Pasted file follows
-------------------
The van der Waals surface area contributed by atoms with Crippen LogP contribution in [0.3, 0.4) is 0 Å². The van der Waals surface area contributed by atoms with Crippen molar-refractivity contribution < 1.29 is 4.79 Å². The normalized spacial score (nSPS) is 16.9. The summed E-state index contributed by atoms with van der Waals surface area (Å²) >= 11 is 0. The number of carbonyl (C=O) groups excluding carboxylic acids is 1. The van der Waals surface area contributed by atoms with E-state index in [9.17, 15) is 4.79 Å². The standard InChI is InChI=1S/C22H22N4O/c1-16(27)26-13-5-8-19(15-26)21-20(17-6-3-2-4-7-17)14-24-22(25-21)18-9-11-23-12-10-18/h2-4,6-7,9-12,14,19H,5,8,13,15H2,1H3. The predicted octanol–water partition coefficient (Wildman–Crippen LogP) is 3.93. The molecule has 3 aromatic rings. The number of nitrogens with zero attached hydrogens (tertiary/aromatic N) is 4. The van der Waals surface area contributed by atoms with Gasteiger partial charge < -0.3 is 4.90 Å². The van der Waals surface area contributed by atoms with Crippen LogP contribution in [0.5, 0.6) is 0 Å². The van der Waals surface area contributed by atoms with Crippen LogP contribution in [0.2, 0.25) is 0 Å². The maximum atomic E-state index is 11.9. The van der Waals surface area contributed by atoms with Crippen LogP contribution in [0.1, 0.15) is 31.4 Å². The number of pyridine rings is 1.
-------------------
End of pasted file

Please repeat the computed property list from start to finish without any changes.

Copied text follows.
The van der Waals surface area contributed by atoms with Crippen LogP contribution in [0.3, 0.4) is 0 Å². The van der Waals surface area contributed by atoms with Crippen molar-refractivity contribution < 1.29 is 4.79 Å². The normalized spacial score (nSPS) is 16.9. The summed E-state index contributed by atoms with van der Waals surface area (Å²) >= 11 is 0. The number of carbonyl (C=O) groups excluding carboxylic acids is 1. The van der Waals surface area contributed by atoms with E-state index in [9.17, 15) is 4.79 Å². The standard InChI is InChI=1S/C22H22N4O/c1-16(27)26-13-5-8-19(15-26)21-20(17-6-3-2-4-7-17)14-24-22(25-21)18-9-11-23-12-10-18/h2-4,6-7,9-12,14,19H,5,8,13,15H2,1H3. The predicted octanol–water partition coefficient (Wildman–Crippen LogP) is 3.93. The molecule has 3 aromatic rings. The number of nitrogens with zero attached hydrogens (tertiary/aromatic N) is 4. The van der Waals surface area contributed by atoms with Gasteiger partial charge < -0.3 is 4.90 Å². The van der Waals surface area contributed by atoms with Crippen LogP contribution in [0.5, 0.6) is 0 Å². The van der Waals surface area contributed by atoms with Crippen LogP contribution in [0.2, 0.25) is 0 Å². The maximum atomic E-state index is 11.9. The van der Waals surface area contributed by atoms with Crippen LogP contribution in [0.1, 0.15) is 31.4 Å². The number of pyridine rings is 1.